Decoding the World Test Championship points system
The inaugural World Test Championship (WTC) will reach its climax in Southampton next month as India take on New Zealand in the final to determine Test supremacy.
Although the International Cricket Council (ICC) is still trying to work out the best structure for the WTC, the format has received plenty of flak. From complex points system to disorganised scheduling, the initiative has not been received well by many.
Recently, England cricketer Stuart Broad expressed his displeasure on how skewed the World Test Championship points system has been. In fact, the pacer even questioned how the rules can favour some teams over others.
“The World Test Championship is a really good concept, I just don’t think it’s quite right yet,” the England pacer told the Press Association. “It’s a first-time effort. I can’t quite work out how a five-match Ashes series can be worth the same as India playing Bangladesh for two Tests. We had an opportunity, but the amount of cricket we play as an England side in the current system makes it very difficult to get into the final.”
World Test Championship points system: How it works
When the ICC launched the WTC, the rules suggested that a Test series will comprise a total of 120 points. Every team was scheduled to play six series (home and away), and a maximum of 720 points were up for grabs.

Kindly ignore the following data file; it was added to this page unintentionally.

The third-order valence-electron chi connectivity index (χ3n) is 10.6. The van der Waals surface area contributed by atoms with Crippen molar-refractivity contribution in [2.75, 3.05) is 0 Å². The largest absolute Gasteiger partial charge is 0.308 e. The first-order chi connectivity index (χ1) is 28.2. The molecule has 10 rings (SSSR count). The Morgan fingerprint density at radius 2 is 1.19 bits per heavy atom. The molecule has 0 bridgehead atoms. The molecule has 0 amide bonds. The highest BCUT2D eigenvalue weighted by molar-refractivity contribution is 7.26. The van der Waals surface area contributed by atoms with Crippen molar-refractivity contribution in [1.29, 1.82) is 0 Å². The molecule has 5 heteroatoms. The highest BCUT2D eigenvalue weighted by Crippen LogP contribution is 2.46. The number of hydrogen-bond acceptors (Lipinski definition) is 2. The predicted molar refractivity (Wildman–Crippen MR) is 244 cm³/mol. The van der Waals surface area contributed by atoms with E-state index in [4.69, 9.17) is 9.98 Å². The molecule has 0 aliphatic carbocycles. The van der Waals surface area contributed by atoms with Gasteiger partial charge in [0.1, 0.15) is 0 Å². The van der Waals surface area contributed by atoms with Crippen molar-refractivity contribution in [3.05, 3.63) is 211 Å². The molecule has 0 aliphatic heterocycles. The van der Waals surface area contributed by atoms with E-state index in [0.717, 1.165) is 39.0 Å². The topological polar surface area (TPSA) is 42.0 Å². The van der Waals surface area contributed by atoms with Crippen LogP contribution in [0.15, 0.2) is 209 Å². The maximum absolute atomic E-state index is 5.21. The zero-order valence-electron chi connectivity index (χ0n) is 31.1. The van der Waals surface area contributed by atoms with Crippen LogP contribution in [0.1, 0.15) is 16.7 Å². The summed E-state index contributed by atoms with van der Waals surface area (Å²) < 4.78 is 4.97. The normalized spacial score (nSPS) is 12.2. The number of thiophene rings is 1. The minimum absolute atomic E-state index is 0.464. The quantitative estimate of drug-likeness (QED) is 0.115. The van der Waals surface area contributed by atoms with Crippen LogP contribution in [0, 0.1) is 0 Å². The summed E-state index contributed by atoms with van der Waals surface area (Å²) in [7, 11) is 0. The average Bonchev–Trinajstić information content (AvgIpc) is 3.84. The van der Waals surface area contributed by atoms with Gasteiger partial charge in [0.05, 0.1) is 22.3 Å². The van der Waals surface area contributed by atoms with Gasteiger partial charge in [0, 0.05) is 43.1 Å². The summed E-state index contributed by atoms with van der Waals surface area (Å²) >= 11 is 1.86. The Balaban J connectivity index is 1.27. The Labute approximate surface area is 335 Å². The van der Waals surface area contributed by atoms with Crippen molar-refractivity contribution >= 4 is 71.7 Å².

Distribution of points
In a two-match series, a Test win would get 60 points.
In a three-match series, a win would get 40 points.
In a four-match series, a win would get 30 points.
In a five-match series, a win would get 24 points.
In the event of a tie, points would be equally divided between the teams, while a drawn test would mean teams getting one-third of the points. However, due to the COVID-19 pandemic, the ICC was forced to tweak the points system last year, creating more confusion in the cricketing fraternity.
How the WTC points system changed towards the end of 2020
The rankings were calculated according to percentage of points (POP). The POP is derived by establishing the percentage of points won by a team out of the total number of points contested in a series.
Before India beat Australia and England earlier this year, they had earned 360 points out of a maximum possible 480, giving India a POP of 75. On the other hand, Australia had 296 points out of 360 points, with a POP of 82.22.
Later, India finished their quota of six series on their way to the finals of the WTC. The total number of points at stake for India was 720. Out of which, India accumulated 600 points, with a percentage of 83.33.
How the latest WTC points system were determined
Initially, all teams were supposed to play six series with a maximum of 720 points at stake. For example, if a team earned a total of 480 points from the six series it participated in, then the percentage would be 66.67.
Similarly, if a team ended up playing only five series, then the maximum points for grabs was restricted to 600. Therefore, if a team got 480 points, then its percentage would have been 80.
In this case, the teams with better percentage got the ranking preference.
Photo by Saeed KHAN / AFP